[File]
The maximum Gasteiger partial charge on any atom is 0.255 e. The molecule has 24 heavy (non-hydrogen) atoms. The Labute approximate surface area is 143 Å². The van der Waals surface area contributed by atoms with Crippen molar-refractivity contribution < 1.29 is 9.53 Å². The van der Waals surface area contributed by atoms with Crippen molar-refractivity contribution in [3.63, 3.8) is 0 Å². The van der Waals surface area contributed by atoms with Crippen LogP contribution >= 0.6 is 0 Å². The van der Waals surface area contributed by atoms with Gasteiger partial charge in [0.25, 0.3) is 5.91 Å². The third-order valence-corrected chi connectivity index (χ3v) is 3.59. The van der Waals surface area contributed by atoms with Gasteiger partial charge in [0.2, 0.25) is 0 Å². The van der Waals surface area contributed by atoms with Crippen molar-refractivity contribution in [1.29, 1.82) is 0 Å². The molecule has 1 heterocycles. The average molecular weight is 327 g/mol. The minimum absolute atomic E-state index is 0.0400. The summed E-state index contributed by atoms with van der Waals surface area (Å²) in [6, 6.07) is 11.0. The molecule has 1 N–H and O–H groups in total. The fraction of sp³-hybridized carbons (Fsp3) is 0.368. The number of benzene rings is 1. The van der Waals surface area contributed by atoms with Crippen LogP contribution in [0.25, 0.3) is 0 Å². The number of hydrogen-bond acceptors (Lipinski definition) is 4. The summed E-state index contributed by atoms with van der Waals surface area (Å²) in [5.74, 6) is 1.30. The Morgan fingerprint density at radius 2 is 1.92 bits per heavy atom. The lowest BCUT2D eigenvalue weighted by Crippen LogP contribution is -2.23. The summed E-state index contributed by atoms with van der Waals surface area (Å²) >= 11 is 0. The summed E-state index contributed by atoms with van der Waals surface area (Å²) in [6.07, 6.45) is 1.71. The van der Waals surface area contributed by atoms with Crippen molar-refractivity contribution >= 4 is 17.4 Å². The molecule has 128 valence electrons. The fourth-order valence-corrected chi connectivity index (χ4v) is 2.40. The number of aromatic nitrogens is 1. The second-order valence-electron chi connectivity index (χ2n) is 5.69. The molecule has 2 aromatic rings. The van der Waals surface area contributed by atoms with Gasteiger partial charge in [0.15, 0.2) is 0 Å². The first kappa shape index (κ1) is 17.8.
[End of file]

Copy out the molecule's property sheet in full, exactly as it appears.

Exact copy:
The maximum Gasteiger partial charge on any atom is 0.255 e. The molecule has 24 heavy (non-hydrogen) atoms. The Labute approximate surface area is 143 Å². The van der Waals surface area contributed by atoms with Crippen molar-refractivity contribution < 1.29 is 9.53 Å². The van der Waals surface area contributed by atoms with Crippen molar-refractivity contribution in [3.63, 3.8) is 0 Å². The van der Waals surface area contributed by atoms with Crippen LogP contribution >= 0.6 is 0 Å². The van der Waals surface area contributed by atoms with Gasteiger partial charge in [0.25, 0.3) is 5.91 Å². The third-order valence-corrected chi connectivity index (χ3v) is 3.59. The van der Waals surface area contributed by atoms with Gasteiger partial charge in [0.2, 0.25) is 0 Å². The van der Waals surface area contributed by atoms with Crippen molar-refractivity contribution in [1.29, 1.82) is 0 Å². The molecule has 1 heterocycles. The average molecular weight is 327 g/mol. The minimum absolute atomic E-state index is 0.0400. The summed E-state index contributed by atoms with van der Waals surface area (Å²) in [6, 6.07) is 11.0. The molecule has 1 N–H and O–H groups in total. The fraction of sp³-hybridized carbons (Fsp3) is 0.368. The number of benzene rings is 1. The van der Waals surface area contributed by atoms with Crippen LogP contribution in [0.25, 0.3) is 0 Å². The number of hydrogen-bond acceptors (Lipinski definition) is 4. The summed E-state index contributed by atoms with van der Waals surface area (Å²) in [5.74, 6) is 1.30. The Morgan fingerprint density at radius 2 is 1.92 bits per heavy atom. The lowest BCUT2D eigenvalue weighted by Crippen LogP contribution is -2.23. The summed E-state index contributed by atoms with van der Waals surface area (Å²) >= 11 is 0. The summed E-state index contributed by atoms with van der Waals surface area (Å²) in [6.07, 6.45) is 1.71. The van der Waals surface area contributed by atoms with Crippen molar-refractivity contribution >= 4 is 17.4 Å². The molecule has 128 valence electrons. The fourth-order valence-corrected chi connectivity index (χ4v) is 2.40. The number of aromatic nitrogens is 1. The second-order valence-electron chi connectivity index (χ2n) is 5.69. The molecule has 2 aromatic rings. The van der Waals surface area contributed by atoms with Gasteiger partial charge in [0.15, 0.2) is 0 Å². The first kappa shape index (κ1) is 17.8.